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The Centers for Medicare and Medicare Services (CMS) has recently proposed new rules to combat fraud and abuse in the Medicare Advantage and Part D prescription drug program. Part D was created in 2003 as part of the new Medicare coverage for prescription drugs, and now, with 10+ years of data to examine, CMS has apparently seen some practices it wants to put an end to.
In what promises to be a major anti-fraud initiative, CMS said on January 6, 2014 that it will close a loophole that allows doctors not enrolled in Medicare to have drugs covered under Medicare Part D, and will blacklist physicians whose prescribing practices are reckless. The announcement, included as part of a 678-page proposed rule, follows two inspector general reports last year that showed Medicare Part D was paying for drugs written by practitioners who either lacked proper credentials or wrote unusually large amounts of prescriptions for addictive painkillers.
The power to require practitioners to enroll in Medicare, which would take effect next year, was granted to the Centers for Medicare and Medicaid Services in the Affordable Care Act.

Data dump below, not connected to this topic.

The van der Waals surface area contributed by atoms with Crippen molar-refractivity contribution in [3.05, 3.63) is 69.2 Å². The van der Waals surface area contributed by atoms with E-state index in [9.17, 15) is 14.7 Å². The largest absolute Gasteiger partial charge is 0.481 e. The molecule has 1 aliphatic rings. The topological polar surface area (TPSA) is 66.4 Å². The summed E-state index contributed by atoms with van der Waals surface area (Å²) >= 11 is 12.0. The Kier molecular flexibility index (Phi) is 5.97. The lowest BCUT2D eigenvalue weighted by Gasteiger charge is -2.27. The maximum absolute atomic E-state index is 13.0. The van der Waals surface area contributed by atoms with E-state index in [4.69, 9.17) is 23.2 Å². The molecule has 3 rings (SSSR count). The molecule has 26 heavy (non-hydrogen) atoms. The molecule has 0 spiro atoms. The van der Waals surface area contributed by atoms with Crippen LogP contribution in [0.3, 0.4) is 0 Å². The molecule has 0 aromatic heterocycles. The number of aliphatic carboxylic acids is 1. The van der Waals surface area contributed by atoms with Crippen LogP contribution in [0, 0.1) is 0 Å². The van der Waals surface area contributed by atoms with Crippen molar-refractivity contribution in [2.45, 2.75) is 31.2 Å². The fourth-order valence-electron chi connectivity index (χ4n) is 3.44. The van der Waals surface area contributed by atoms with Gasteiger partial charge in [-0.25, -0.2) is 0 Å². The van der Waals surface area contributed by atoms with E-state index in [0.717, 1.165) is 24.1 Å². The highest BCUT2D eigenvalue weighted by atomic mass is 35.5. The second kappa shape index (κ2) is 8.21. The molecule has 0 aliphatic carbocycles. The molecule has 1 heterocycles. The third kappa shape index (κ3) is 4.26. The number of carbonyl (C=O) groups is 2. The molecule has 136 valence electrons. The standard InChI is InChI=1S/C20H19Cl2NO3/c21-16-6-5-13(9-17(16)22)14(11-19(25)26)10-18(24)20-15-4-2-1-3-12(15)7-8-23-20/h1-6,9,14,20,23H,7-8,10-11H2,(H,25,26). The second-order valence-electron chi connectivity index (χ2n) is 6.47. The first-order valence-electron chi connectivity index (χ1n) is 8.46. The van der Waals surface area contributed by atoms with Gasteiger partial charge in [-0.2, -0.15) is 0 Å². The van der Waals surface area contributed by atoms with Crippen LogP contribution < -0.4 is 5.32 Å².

“CMS’ fraud and abuse strategy for Part D is data driven,” the agency said in its press release[the link you have], and apparently the data have shown (once again) that where there are loopholes, fraudsters will flourish — taking advantage of the government’s largesse and “pay now and chase later” system of administering health care claims. The data shows in particular that some doctors are over-prescribing opiates and painkillers, and that some doctors show patterns of abusive and fraudulent prescribing practices. By forcing doctors to enroll in Medicare if they want to submit claims to Medicare, CMS will be taking the logical step of making it easier to monitor and crack down on these abusive practices. The goal is not only to save money, but also to “protect Medicare beneficiaries … from the damaging effects associated with prescription drug abuse.”
There are three central points in this lengthy set of new rules:
CMS will accept comments on the proposed rules until March 7, 2014, at which point it will issue final regulations. While there will always be comments attacking almost any proposed rule, to us these proposed changes are only sensible. Given that CMS must process millions of claims per day – and pays them electronically unless the computer system kicks them out – one would hope that the agency would employ every tool at its disposal to monitor trends, detect abusive patterns, and seek to protect the public from that small percentage of doctors and practitioners who have lost their way and made life more burdensome for their peers and their patients.
So expect the final regulations to keep the three core concepts listed above.